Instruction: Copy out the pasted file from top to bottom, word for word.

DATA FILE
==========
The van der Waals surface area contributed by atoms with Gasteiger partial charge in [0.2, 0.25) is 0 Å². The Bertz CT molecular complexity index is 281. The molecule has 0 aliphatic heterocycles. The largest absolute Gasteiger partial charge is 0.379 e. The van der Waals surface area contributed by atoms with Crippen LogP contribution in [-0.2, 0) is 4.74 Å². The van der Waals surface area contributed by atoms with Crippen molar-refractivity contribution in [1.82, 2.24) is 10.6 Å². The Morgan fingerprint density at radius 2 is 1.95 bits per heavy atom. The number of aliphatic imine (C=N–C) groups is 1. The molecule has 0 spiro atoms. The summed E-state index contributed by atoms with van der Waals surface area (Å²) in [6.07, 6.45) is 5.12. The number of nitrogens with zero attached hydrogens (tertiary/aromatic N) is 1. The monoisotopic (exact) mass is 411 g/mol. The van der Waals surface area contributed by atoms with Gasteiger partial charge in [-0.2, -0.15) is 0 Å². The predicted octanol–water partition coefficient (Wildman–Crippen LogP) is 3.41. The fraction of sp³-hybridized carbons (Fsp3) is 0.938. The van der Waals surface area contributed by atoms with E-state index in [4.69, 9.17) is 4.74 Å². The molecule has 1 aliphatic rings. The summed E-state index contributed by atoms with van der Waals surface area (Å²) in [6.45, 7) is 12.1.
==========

The van der Waals surface area contributed by atoms with Gasteiger partial charge in [0.2, 0.25) is 0 Å². The Bertz CT molecular complexity index is 281. The molecule has 0 aliphatic heterocycles. The largest absolute Gasteiger partial charge is 0.379 e. The van der Waals surface area contributed by atoms with Crippen LogP contribution in [-0.2, 0) is 4.74 Å². The van der Waals surface area contributed by atoms with Crippen molar-refractivity contribution in [1.82, 2.24) is 10.6 Å². The Morgan fingerprint density at radius 2 is 1.95 bits per heavy atom. The number of aliphatic imine (C=N–C) groups is 1. The molecule has 0 spiro atoms. The summed E-state index contributed by atoms with van der Waals surface area (Å²) in [6.07, 6.45) is 5.12. The number of nitrogens with zero attached hydrogens (tertiary/aromatic N) is 1. The monoisotopic (exact) mass is 411 g/mol. The van der Waals surface area contributed by atoms with Gasteiger partial charge in [-0.2, -0.15) is 0 Å². The predicted octanol–water partition coefficient (Wildman–Crippen LogP) is 3.41. The fraction of sp³-hybridized carbons (Fsp3) is 0.938. The van der Waals surface area contributed by atoms with E-state index in [4.69, 9.17) is 4.74 Å². The molecule has 1 aliphatic rings. The summed E-state index contributed by atoms with van der Waals surface area (Å²) in [6.45, 7) is 12.1.